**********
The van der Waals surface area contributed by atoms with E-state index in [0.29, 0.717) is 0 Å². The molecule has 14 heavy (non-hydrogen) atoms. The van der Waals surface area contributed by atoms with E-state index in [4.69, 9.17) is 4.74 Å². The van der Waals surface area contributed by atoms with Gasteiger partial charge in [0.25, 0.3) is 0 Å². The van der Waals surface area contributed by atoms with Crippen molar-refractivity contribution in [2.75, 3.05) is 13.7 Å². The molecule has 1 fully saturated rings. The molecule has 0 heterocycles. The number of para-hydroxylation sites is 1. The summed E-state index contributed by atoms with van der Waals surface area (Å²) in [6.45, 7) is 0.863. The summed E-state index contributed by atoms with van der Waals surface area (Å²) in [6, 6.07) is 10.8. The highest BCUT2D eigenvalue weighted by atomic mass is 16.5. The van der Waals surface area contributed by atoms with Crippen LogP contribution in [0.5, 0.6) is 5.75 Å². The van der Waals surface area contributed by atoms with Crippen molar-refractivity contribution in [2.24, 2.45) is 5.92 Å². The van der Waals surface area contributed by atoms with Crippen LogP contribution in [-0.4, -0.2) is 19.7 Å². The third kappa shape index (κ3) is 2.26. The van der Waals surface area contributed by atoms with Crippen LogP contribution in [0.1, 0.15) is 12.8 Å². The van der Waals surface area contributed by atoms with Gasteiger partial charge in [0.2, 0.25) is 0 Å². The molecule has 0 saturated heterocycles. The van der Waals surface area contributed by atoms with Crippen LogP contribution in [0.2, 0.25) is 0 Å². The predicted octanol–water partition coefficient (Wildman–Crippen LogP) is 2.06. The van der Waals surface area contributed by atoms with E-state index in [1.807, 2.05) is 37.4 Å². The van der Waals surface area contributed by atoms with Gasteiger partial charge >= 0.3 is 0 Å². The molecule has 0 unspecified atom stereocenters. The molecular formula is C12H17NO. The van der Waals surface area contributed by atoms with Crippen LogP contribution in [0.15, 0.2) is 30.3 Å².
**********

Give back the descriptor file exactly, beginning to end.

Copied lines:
The van der Waals surface area contributed by atoms with E-state index in [0.29, 0.717) is 0 Å². The molecule has 14 heavy (non-hydrogen) atoms. The van der Waals surface area contributed by atoms with E-state index in [4.69, 9.17) is 4.74 Å². The van der Waals surface area contributed by atoms with Gasteiger partial charge in [0.25, 0.3) is 0 Å². The van der Waals surface area contributed by atoms with Crippen molar-refractivity contribution in [2.75, 3.05) is 13.7 Å². The molecule has 1 fully saturated rings. The molecule has 0 heterocycles. The number of para-hydroxylation sites is 1. The summed E-state index contributed by atoms with van der Waals surface area (Å²) in [6.45, 7) is 0.863. The summed E-state index contributed by atoms with van der Waals surface area (Å²) in [6, 6.07) is 10.8. The highest BCUT2D eigenvalue weighted by atomic mass is 16.5. The van der Waals surface area contributed by atoms with Crippen LogP contribution in [0.5, 0.6) is 5.75 Å². The van der Waals surface area contributed by atoms with Crippen molar-refractivity contribution in [2.24, 2.45) is 5.92 Å². The van der Waals surface area contributed by atoms with Crippen LogP contribution in [-0.4, -0.2) is 19.7 Å². The third kappa shape index (κ3) is 2.26. The van der Waals surface area contributed by atoms with Crippen LogP contribution in [0.1, 0.15) is 12.8 Å². The van der Waals surface area contributed by atoms with Gasteiger partial charge in [0.2, 0.25) is 0 Å². The molecule has 0 saturated heterocycles. The van der Waals surface area contributed by atoms with Crippen LogP contribution in [0.2, 0.25) is 0 Å². The predicted octanol–water partition coefficient (Wildman–Crippen LogP) is 2.06. The van der Waals surface area contributed by atoms with E-state index in [1.807, 2.05) is 37.4 Å². The van der Waals surface area contributed by atoms with Gasteiger partial charge >= 0.3 is 0 Å². The molecule has 0 unspecified atom stereocenters. The molecular formula is C12H17NO. The van der Waals surface area contributed by atoms with Crippen LogP contribution in [0.15, 0.2) is 30.3 Å².